Japanese and more in North Hobart

From the moment you walk up the stairs and through the first Noren, you are transformed to a hip-Japanese enclave equal parts performance as dining experience.
The restaurant is compact and decked out in black. A few murals adorn the walls. Filling the footprint of the former Cool Wines, the kitchen demands a third of the floor space. Seating is closely packed but the proximity with your companions-in-eating is charming. Except on this occasion as my dining companion for the evening, Ms Kitty, and I, share a certain workplace experience we still like to keep up-to-date on and well, it’s Hobart. We sat side-by-side to reduce the chance that EVERYONE else in the restaurant would hear us. The staff who are delightful, slip effortlessly
between tables and the service counter.
The well-thumbed menu is ample and you can eat in either of two ways: a choice of options from a three course set menu for $35 per person, or order a series of small plates with a range of prices and loads of selections.
A few pages of the menu only
We went for a Sapporo each. A Japanese beer seemed the right thing to drink with the food and the causal environment.
We chose chopsticks in the pursuit of authenticity. But like Ms Kitty said, ‘Chopsticks, sometimes I’m in control, sometimes I’m out of control.’ It’s a true thing that some Japanese plates are easier to eat with chopsticks and others.
Hey, this is not a game of pick up sticks here. We’re supposed to be eating!
We went for the small plates. This is what we ate:
Seaweed salad $6, flavoured with sesame, light, simple and delicious.
Tempura with vegetable $7, served in clusters, rather than individual vegetables. This was more stab the meal followed by pick up sticks, than experienced epicure does Japanese. Sometimes ya just gotta use your fingers…or say yes to the knife and fork option. The tempura was a bit ordinary, more onion than anything else. Great if you’re partial on the Japanese equivalent of an onion ring.
Takuzo’s Yakitori, Japanese chicken kebabs $9. This is a harder dish to share because each of the miniature kebabs is distinctly flavoured. It’s a bit fidderly to divvy them up so you might just go an
individual serve of these little babies. There was a wasabi, what looked like a cheese or similar sauce, and this Girl suspects the third was a traditional yakatori sauce, largely soy and mirin.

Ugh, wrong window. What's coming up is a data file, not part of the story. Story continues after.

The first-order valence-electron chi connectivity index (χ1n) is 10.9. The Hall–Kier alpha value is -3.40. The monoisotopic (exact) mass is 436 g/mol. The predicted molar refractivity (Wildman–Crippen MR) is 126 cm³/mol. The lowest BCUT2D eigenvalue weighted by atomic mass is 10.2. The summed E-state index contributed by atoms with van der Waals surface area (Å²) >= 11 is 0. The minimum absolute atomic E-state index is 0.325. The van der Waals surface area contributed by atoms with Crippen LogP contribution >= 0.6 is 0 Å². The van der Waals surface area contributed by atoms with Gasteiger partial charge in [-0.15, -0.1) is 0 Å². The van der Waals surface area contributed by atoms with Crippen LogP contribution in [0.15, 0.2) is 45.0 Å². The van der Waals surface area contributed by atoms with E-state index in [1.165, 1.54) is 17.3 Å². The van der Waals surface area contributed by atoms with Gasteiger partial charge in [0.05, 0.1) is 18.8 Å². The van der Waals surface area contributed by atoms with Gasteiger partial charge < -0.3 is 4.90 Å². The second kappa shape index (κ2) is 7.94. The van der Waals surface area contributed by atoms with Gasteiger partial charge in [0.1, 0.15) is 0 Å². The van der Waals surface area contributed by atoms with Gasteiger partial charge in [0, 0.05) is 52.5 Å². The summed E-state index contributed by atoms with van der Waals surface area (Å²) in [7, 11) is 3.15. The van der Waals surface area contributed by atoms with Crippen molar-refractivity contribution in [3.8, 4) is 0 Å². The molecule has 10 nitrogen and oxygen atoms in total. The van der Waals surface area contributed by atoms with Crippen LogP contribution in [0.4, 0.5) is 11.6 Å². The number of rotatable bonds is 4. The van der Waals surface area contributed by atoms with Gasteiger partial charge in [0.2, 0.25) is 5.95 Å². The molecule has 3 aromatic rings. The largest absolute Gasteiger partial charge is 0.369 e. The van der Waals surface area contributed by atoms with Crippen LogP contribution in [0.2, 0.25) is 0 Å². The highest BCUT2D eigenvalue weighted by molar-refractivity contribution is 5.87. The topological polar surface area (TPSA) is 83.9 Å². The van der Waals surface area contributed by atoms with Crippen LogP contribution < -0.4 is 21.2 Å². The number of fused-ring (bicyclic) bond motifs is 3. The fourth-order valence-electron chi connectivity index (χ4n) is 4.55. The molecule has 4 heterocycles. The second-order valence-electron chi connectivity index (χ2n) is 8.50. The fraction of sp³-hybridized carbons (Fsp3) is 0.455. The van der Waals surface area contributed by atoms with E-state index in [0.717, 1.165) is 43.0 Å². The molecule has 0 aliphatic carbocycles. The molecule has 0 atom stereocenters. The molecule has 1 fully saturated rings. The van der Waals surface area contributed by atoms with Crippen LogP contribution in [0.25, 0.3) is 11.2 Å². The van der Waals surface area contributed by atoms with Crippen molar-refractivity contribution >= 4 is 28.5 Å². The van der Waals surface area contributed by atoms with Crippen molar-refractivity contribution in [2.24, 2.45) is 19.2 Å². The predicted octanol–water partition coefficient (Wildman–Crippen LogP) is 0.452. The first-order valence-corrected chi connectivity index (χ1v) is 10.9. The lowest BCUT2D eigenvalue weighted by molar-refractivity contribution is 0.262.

The fourth dish was the Okonamiyaki, a vegetable pancake from Osaka. You’ll be asked to say ‘when’ to how much Japanese mayonnaise they apply. They’ll want to make it look pretty which means lots of mayo on top of the pancake’s traditional sauce. This makes for a very rich meal so unless you accustomed to it and like the taste, ask them to go easy on the mayo.
They paced the courses so we could enjoy each in turn. The beer was the thing that took the longest to arrive.
This was heaps of food. In fact we couldn’t finish the pancake. In total and it cost about $25 each, ostensibly for two courses and a beer each. Myabi markets themselves as sushi and crepes. We can’t comment on the crepes because we had no room to consider dessert. We’d be keen to hear your experiences though.
It’s seemed okay value and it’s a fun place to eat. Hobart is doing fine for Japanese but Myabi is offering a different style of Japanese food with a moderately priced menu, so it adds a legitimate option to the cuisine here.
We were the last to leave, and when we did, the chef met as at the kitchen’s Noran and bowing and yelling Haroshimose! Haroshimose! (or at least that’s what we think he was yelling). BTW, there is a welcome on arrival too.
Last year this Girl had the pleasure of a fortnight in Japan and a number of very fancy Michellin star restaurants in Kyoto where the maître de, often a woman in yukata kimino, would bring us our shoes and escort us to the street bowing. One restaurant we left it was raining cats and dogs and we could not convince her to return to the restaurant and out of the elements until we were tucked up safe and dry in our cab. As we drove down the road, she was still on the street bowing to us.
At Myabi, our table attendant followed us downstairs and bowed and waved as we sauntered down the street. On this occasion, I wasn’t sure if it was tradition, or just that she wanted to make sure we left…

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